Finding the river within

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We are delighted to welcome Sensei Jonathan Hewitt to share some of his deep wisdom with Alt Ed Austin readers. He is the founder of Life Ki-do Martial Arts, one of Austin’s most beloved, effective, and elevating enrichment programs.

Go with the flow. A profound way to live, but sometimes that’s easier said than done—and what exactly does it mean anyway?! Growing up, I powered through life. My goal was to be the best, the fastest, and the most popular. I was in control, and I was going to make it all happen. But wait— was I really in control? And even when I won the gold medals and got the approval, why did I feel so empty inside?

I realized at a pretty young age that I needed to look inside rather than outside for peace, fulfillment, and happiness. I spent many years searching for answers studying martial arts, psychology, mindfulness, and meditation. What I’ve come to is a place I call the River.

One of the reasons I like this word is that I work with children, and it’s an easy concept for kids to understand and relate to. But it also describes perfectly a beautiful way to live: rivers are always flowing and always moving toward something greater. Inevitably there will be obstacles in its way, but the River moves around those obstacles and never gets stuck. To me, the River is about putting your heart into life and giving it your all.

What it doesn’t mean is being perfect. I call the River’s two opposites Ice and Puddle. Being like Ice is trying too hard, feeling pressured and stressed. Being like a Puddle is not trying enough, feeling lazy, bored, and disinterested. The thing is that we are all like Ice and Puddle sometimes. It’s part of being a human being. The important thing is to not get stuck in judging ourselves and instead keep returning to the River over and over. It’s a fluid state, remember? Not a fixed, end-all state of perfection.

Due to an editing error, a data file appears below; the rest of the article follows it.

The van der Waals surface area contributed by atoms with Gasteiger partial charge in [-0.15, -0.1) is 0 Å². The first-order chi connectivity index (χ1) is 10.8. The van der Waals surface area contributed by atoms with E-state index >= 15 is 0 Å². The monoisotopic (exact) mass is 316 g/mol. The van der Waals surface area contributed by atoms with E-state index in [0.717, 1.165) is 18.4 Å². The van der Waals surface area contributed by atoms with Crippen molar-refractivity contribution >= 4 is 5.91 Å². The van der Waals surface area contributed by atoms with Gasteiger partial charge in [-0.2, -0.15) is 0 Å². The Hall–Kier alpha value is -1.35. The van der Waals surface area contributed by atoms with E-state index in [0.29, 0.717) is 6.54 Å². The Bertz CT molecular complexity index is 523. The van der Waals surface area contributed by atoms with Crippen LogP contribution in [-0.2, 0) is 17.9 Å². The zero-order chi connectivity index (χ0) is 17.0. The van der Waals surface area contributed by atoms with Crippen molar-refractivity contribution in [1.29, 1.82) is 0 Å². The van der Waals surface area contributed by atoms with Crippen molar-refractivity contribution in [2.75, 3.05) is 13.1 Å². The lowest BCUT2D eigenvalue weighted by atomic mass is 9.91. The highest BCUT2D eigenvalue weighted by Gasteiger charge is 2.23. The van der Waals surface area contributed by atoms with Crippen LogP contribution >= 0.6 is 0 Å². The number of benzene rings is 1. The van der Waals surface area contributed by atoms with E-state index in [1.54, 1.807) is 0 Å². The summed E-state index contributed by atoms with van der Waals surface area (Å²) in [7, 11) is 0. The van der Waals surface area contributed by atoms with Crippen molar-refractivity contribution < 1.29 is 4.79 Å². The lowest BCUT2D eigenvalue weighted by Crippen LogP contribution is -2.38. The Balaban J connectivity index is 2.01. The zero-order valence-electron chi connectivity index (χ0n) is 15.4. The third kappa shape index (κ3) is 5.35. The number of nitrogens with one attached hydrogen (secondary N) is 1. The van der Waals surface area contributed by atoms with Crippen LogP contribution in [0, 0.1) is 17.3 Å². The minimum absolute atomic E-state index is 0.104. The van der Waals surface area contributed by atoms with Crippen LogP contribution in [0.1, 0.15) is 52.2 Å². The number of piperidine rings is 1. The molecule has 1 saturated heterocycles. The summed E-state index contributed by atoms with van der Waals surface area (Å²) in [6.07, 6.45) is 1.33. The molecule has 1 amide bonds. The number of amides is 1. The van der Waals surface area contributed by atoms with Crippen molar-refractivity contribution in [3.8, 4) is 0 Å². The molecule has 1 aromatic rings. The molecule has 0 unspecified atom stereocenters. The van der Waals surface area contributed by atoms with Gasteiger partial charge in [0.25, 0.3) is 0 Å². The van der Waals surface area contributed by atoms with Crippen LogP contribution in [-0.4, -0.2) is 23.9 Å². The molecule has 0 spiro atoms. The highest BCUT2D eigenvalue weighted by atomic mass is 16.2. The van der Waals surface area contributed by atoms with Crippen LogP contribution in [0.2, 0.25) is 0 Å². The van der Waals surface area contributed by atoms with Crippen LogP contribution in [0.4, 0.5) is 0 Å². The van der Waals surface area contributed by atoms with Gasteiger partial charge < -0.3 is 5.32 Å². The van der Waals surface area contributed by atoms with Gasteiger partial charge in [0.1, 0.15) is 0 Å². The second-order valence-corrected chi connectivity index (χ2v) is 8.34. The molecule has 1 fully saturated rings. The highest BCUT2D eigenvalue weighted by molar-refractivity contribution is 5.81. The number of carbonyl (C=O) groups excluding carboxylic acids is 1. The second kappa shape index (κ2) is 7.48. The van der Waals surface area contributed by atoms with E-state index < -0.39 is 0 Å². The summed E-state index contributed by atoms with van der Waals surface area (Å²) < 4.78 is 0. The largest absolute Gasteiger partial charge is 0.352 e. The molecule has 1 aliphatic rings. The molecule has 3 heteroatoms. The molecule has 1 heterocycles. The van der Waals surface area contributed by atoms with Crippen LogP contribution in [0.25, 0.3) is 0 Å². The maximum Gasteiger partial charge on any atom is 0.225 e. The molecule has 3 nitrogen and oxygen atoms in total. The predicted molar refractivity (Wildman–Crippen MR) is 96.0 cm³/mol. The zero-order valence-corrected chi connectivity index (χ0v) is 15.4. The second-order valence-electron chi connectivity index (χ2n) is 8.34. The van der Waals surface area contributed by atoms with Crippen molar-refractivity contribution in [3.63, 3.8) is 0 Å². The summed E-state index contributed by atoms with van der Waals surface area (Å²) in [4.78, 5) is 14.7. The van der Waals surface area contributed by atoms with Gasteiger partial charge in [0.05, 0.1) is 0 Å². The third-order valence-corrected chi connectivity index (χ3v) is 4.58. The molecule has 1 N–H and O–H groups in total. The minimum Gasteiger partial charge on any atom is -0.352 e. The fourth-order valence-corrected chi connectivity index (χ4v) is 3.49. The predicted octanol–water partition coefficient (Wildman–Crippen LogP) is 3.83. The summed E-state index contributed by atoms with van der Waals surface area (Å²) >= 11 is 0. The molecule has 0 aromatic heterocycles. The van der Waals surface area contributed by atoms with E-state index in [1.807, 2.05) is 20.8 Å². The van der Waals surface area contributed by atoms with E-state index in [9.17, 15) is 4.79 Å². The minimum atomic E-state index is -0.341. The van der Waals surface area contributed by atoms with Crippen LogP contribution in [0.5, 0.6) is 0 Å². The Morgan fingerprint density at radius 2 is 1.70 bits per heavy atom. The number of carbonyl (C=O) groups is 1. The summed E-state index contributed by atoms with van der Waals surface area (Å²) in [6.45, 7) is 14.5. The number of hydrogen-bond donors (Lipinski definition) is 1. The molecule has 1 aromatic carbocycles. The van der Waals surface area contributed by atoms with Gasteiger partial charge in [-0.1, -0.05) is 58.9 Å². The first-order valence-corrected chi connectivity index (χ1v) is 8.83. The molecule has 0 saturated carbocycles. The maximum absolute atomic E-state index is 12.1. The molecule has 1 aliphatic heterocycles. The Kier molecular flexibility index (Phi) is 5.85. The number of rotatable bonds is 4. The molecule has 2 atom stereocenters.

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Finding the River has not only transformed my life but also transformed the way I teach martial arts. I grew up in and taught for many years a rigid, traditional type of martial arts. The techniques were based on a set of preset circumstances—he does this move, so you follow with that move.

But life never happens that way, right? So why not practice martial arts in a way that reflects how we want to live life: dealing with spontaneous situations in a fluid manner? We practice how to take an opposing force and use it to redirect the flow. In martial arts, this might be a physical force, but in life it can be any circumstance or even (and most commonly!) our own inner emotions and thoughts.

The amazing thing is that when you are in the River, your experience with a partner becomes about connection, care, and cooperation rather than about comparisons, competition, and control. These are deep foundations for how to be in relationships with others in the world. Instead of seeing another human being as someone to fight with, or compete with, or compare yourself to, being in the River allows you to feel empathy and compassion for that individual. In our dojo, everyone supports each other to be their very best. Being not like Ice or Puddle allows you to be present and sensitive to your partner’s needs while also communicating honestly and clearly your own needs.

While there are many tools to stay in the River, the most effective by far is the breath, and we practice it all the time. With the kids, we call it Ninja Breathing to imbue the breathing with a sense of empowerment. Harnessing the power of the breath allows us to be relaxed, focused, calm, and present. Ready to see challenges as opportunities to grow rather than as obstacles that are impossible to overcome. Ready to let it come, let it go, let it flow. Like a River.

Jonathan Hewitt

“The gentle art”: Brazilian Jiu Jitsu and self-defense for kids